Thursday 9 October 2014


Lindley Murray Speller

When Elizabeth’ sister was born, she overheard visitors say “What a pity it is she’s a girl!” She therefore felt a kind of compassion for the little baby without understanding what was wrong with her -- that girls were considered an inferior order of beings.

The garret was the children’s favourite playground. Nuts, cakes of maple sugar, and dried herbs were stored there, as well as a spinning wheel and old clothes. She remembers: We would crack the nuts, nibble the sharp edges of the maple sugar, chew some favorite herb, whirl the old spinning wheel, and dress up in our ancestors’ clothes.

Elizabeth recalls learning to spell words, using Murray’s Spelling- Book, where Old Father Time, with his scythe, and the farmer stoning the boys in his apple trees gave rise in my mind to many serious reflections.

The girls wore dresses with starched ruffles that chafed the skin. But if we ventured to introduce our little fingers between the delicate skin and the irritating linen, our hands were slapped and the ruffle readjusted a degree closer.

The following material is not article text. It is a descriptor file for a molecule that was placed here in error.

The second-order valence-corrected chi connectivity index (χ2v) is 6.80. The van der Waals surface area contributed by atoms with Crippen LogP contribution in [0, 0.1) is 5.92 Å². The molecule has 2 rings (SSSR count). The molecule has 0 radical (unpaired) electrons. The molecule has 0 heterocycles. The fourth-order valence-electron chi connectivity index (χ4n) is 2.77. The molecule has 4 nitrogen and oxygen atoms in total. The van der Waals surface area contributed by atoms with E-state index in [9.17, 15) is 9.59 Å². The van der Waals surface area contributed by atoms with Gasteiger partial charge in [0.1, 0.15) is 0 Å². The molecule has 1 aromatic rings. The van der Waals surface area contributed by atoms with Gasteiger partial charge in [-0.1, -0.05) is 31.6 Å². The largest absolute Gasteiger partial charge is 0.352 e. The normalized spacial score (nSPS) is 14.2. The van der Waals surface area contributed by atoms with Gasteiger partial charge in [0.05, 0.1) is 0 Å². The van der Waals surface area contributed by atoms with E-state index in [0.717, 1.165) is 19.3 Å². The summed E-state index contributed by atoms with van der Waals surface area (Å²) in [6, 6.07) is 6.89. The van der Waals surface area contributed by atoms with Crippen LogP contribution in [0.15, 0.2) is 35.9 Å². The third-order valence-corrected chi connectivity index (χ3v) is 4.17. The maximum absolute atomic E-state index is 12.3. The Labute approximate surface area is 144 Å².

The nursery maids found the Cady children a very troublesome, obstinate, and disobedient set. Elizabeth once asked her nurse: Why is everything we like to do a sin, and everything we dislike is commanded by God or someone on earth. I am so tired of that everlasting no! no! no! The nurse was dreadfully shocked and exhorted Elizabeth to cultivate the virtues of obedience and humility.

The window of the children’s bedroom was barred, but they managed to wiggle through the bars and snugly braced against the house, we would sit and enjoy the moon and stars…while the nurse, gossiping at the back door, imagined we were safely asleep.

(Source: E. Cady Stanton, Eighty Years and More. Reminiscences 1815-1897)

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